Back in ’74, H.B. Halicki had a dream to make a movie to showcase beautiful cars and crashes. From this dream, the man created the cult classic Gone in 60 Seconds. Fast-forward about 25 years: some studio executive had a dream to make a ton of money. Dusting off this classic bargain basement indie flick and putting a coat of Hollywood paint, they hoped to make a successful summer blockbuster. To assure success, they threw in some bankable stars in Nicolas Cage and Angelina Jolie as well as the up and coming Giovanni Ribisi. As such, in summer of 2000, we were hit with the flashier remake of the classic, Gone in 60 Seconds.
Summers are a popular time for big action movies to hit theaters, and something with flashy car chases can really delight a crowd. At the time, my butt was firmly planted in the seat and ready for it all with a bunch of friends. I had enjoyed Nicolas Cage in the painful and powerful Leaving Las Vegas, as well as the crazy action piece Face/Off. I did not yet realize Angelina Jolie was the actress from Hackers and I only knew Giovanni Ribisi from the middling Mod Squad. I would also learn to appreciate Robert Duvall and Vinnie Jones from their other works later on in my movie viewing life, but did not need to know of them to be excited for this chase movie.
As far as the paper thin plot goes, Memphis Raines (played by Nicolas Cage) was the best car thief in town. One day his mother told him to get out of town because she was afraid her younger son Kip (played by Giovanni Ribisi) would follow in his footsteps. A few years down the road, his younger brother had done just that, and had gotten himself in trouble with the worst of all criminal individuals, the Doctor. Ok, ok, it isn’t the Doctor, it is just Christopher Eccleston playing a crime boss. So, back into town rides Nicolas Cage to save his little brother. With the remnants of his crew and his brother’s team, they endeavor to steal 50 cars in one night to save Kip’s life with the best theft and chase scene saved for last.
Do all of these pieces add up to a good movie? Certainly not, but at least sitting in the theater that night, I had a blast. Looking back on it 16 years later, I do not think it is a good movie, but it is also still fun. I’m not going to make excuses for its lackluster plot or the fact that it probably needs about 20 minutes excised to tighten it up and keep parts from dragging.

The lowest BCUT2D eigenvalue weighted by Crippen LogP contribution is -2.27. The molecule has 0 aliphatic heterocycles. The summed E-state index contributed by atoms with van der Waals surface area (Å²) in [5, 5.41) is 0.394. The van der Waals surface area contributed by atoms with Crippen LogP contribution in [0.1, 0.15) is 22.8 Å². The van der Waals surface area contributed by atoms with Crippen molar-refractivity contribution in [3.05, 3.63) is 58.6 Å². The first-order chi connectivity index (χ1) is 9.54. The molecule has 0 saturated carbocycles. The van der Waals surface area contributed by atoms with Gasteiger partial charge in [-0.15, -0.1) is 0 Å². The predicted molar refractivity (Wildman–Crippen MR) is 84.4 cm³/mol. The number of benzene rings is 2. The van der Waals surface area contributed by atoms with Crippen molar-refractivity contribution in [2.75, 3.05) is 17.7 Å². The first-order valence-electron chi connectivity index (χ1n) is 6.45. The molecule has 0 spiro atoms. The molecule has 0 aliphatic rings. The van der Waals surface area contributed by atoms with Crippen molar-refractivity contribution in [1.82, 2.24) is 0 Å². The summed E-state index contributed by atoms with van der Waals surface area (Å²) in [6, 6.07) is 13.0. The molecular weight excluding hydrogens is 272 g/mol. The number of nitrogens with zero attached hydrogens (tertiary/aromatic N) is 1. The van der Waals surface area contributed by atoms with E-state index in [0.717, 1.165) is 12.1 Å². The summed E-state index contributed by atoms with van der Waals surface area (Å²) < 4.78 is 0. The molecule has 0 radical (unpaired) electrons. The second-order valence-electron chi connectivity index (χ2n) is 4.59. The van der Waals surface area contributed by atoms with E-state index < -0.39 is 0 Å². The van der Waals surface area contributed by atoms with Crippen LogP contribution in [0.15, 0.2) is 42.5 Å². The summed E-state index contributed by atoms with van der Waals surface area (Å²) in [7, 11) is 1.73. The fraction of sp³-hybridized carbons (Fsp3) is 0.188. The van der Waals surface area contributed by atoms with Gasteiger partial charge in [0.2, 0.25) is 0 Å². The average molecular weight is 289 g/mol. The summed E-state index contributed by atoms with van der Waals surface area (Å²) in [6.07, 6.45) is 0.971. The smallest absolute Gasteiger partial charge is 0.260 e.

My advice: avoid looking for legitimate plot development, and just enjoy the ride and allow yourself to laugh at the ridiculous conversations and interactions between characters. One of the best of these scenes is when Nicolas Cage explains his drive for stealing cars to his brother. Cage pulls out his signature distant stare and delivers his lines with a confounding mixture of sincerity and overacting. It straddles a line of being simultaneously moving and hilarious in a way that shouldn’t be possible. I love him and this movie for those moments.
These little moments are pretty much the only thing that pulls you through the overly long runtime of the movie to get to the fun car scenes. Robert Duvall seems to be enjoying a chance to let loose every once in a while in his limited screen time. Timothy Oliphant bounces between having fun with his role’s ridiculousness and being bored, both of which offer some entertainment for the moviegoer. Delroy Lindo has an especially good time every chance he gets to have back and forth with some of the actors.
In the end, you should not watch this movie for a good plot and character development; you will be better off if you are in the mood for mindless car action and stupid interactions. I will also admit that there are better movies for getting your car action fix. I will contend that the original actually has a better over the top payoff of a finale than this. However, it is still an enjoyable way to spend two hours if you go into it with the right expectations and mood. Oh, and look for a small appearance by a young Michael Pena.
This is not the most visually explosive film, but it offers up enough colors and sparks to show off video quality. The skin tones look true, the cars and lights look great even in the dark scenes, of which there are plenty. Speaking of, the blacks look really good and it really never looks muddy. Clarity is fantastic throughout and grain is well managed.
The disc includes PCM 5.1 and Dolby Digital 5.1. The audio is crystal clear with dialog never being lost. The crashes sound great and are well balanced. The music plays great on the soundtrack when it takes center stage. The only problem comes around when the soundtrack itself seems to let us down. But overall, the technical aspect of the audio mix does not disappoint one bit.
The supplements are relegated to a short feature showing off the filming of the big jump and a short feature of three pieces of the payoff finale. Honestly, pretty darn disappointing. It is even more disappointing when you look at the list of supplemental items that were available on the DVD.
This is hard to recommend as one to own. If we still had video stores, I would recommend just renting it when you had a desire to see it. As it is, there are no special features worth having the disc on hand for. While the technical presentation merits the quality of a Blu-ray, the quality of the movie really just merits catching it through streaming on demand or on TV, as most people will be happy with seeing it just once. Unless you have affection for the original movie that extends to the remake, this is probably best left to viewing it on a service you already pay for.